Sheltering and Healing the Homeless (Kristin Fay de Buhr)

It’s May 24th, 2016 and I’m recording an interview with Kristin Fay de Buhr. And we’re going to get a short summary of what you do.

My husband and I operate a non-profit called Community Supported Shelters [website at] which provides transitional shelter and community for people who are unhoused. We have two programs. The Conestoga Hut micro shelter program [where we build tiny shelters] that are placed at churches and we also run three Safe Spot communities on city property that are for up to twenty people each for the unhoused. All in Eugene, Oregon.

And what in your past, do you think, led you to your present work?

[Sighs] Feeling OK in myself. I tried working in regular 9 to 5 jobs and it was soul sucking. Working for other people. I’m just really sensitive and so I couldn’t really manage that. And also having a lot of personal belongings has always felt really stressful for me. So I guess when my first son was really young, I just decided to start getting rid of stuff. Just moving more toward a smaller lifestyle? And my great aunt, I think that my Great Aunt Fay had a lot to do with teaching me about compassion and loving anybody and everybody that needs help. So that’s had an impact on my life and I use that all the time in my work.

And when Erik and I met we were both living at Maitreya Ecovillage in a shared community environment [in Eugene] and I had been doing community work also with a new culture group doing personal growth work and, and the more that I was uncovering myself the more I realized I just needed less and less in my life to be happy? So then Erik and I met and all of this just sorta happened. We didn’t really plan for it. Our lifestyle brought us to the work because the conventional, traditional lifestyle that most people live didn’t meet our needs. And where we were moving towards?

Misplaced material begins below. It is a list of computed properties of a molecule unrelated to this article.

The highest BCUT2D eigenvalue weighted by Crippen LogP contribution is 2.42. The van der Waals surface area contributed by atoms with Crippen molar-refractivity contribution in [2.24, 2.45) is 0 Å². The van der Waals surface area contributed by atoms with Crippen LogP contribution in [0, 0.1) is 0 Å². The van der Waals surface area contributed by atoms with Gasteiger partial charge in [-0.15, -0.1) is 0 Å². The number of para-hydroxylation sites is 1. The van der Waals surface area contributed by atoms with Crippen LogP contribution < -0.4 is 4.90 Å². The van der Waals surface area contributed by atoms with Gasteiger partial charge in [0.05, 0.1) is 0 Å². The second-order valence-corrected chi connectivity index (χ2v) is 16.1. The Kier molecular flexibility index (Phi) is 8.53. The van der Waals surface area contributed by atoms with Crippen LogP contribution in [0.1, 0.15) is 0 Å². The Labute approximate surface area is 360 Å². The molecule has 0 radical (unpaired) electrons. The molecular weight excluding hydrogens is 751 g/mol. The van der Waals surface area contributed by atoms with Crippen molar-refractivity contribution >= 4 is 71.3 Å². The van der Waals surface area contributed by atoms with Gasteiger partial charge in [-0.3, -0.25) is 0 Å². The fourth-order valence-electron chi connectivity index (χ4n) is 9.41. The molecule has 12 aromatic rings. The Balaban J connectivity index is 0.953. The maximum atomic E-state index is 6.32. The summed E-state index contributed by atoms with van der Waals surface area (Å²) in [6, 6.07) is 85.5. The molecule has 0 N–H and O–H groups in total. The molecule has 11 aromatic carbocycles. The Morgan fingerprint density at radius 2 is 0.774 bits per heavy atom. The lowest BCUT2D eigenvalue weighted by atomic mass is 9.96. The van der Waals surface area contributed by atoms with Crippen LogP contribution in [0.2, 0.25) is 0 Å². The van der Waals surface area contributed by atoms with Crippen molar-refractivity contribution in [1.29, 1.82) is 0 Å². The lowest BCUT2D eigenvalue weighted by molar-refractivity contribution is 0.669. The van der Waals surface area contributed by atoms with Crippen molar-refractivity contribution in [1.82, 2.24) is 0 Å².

So we were living at Maitreya Ecovillage. Like an intimate neighborhood where there’s three city lots and lots of different types of dwellings from a triplex [three living units in one building] down to tiny little huts on a property and people share common space. And gardening and things like that.

Do you come from an affluent background?

I would say our family was middle class? My dad owned a Chevron station growing up. And my parents divorced when I was six. So, he had a Chevron station and my mom remarried and we had animals growing up. We always had a big house. Three sisters, one stepsister, two blood sisters. And so we always had, you know, houses to live in, we always had what we needed, food and clothes, things like that. Although my parents always said they never had any money.

They were always broke. We always seemed to have what we needed. So, I think I learned a lot just from them always saying like, we don’t have any extra money? [laughs] My sisters and I learned to be really resourceful. And I remember my Grandma would save the wrapping paper and all the bows and ribbons? And then even with the ribbons she would make new bows. And she did a lot of re-use. So, I grew up around that.

Did she live with you?